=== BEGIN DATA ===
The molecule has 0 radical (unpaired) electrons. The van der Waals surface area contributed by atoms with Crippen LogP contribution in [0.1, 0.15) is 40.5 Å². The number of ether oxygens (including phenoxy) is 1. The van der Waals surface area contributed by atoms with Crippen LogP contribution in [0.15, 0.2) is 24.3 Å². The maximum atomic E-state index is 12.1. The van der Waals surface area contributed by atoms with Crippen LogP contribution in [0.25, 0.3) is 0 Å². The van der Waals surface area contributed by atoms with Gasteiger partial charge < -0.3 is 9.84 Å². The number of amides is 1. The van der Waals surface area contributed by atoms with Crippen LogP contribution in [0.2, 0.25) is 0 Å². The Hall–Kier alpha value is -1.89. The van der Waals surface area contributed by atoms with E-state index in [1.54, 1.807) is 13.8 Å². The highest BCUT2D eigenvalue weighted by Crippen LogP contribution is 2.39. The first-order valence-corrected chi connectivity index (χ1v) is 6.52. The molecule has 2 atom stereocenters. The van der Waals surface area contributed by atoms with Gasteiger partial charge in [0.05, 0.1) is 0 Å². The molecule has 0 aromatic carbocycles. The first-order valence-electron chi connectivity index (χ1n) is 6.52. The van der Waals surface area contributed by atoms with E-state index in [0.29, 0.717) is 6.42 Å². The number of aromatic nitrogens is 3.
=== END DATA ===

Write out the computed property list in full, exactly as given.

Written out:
The molecule has 0 radical (unpaired) electrons. The van der Waals surface area contributed by atoms with Crippen LogP contribution in [0.1, 0.15) is 40.5 Å². The number of ether oxygens (including phenoxy) is 1. The van der Waals surface area contributed by atoms with Crippen LogP contribution in [0.15, 0.2) is 24.3 Å². The maximum atomic E-state index is 12.1. The van der Waals surface area contributed by atoms with Crippen LogP contribution in [0.25, 0.3) is 0 Å². The van der Waals surface area contributed by atoms with Gasteiger partial charge < -0.3 is 9.84 Å². The number of amides is 1. The van der Waals surface area contributed by atoms with Crippen LogP contribution in [0.2, 0.25) is 0 Å². The Hall–Kier alpha value is -1.89. The van der Waals surface area contributed by atoms with E-state index in [1.54, 1.807) is 13.8 Å². The highest BCUT2D eigenvalue weighted by Crippen LogP contribution is 2.39. The first-order valence-corrected chi connectivity index (χ1v) is 6.52. The molecule has 2 atom stereocenters. The van der Waals surface area contributed by atoms with Gasteiger partial charge in [0.05, 0.1) is 0 Å². The molecule has 0 aromatic carbocycles. The first-order valence-electron chi connectivity index (χ1n) is 6.52. The van der Waals surface area contributed by atoms with E-state index in [0.29, 0.717) is 6.42 Å². The number of aromatic nitrogens is 3.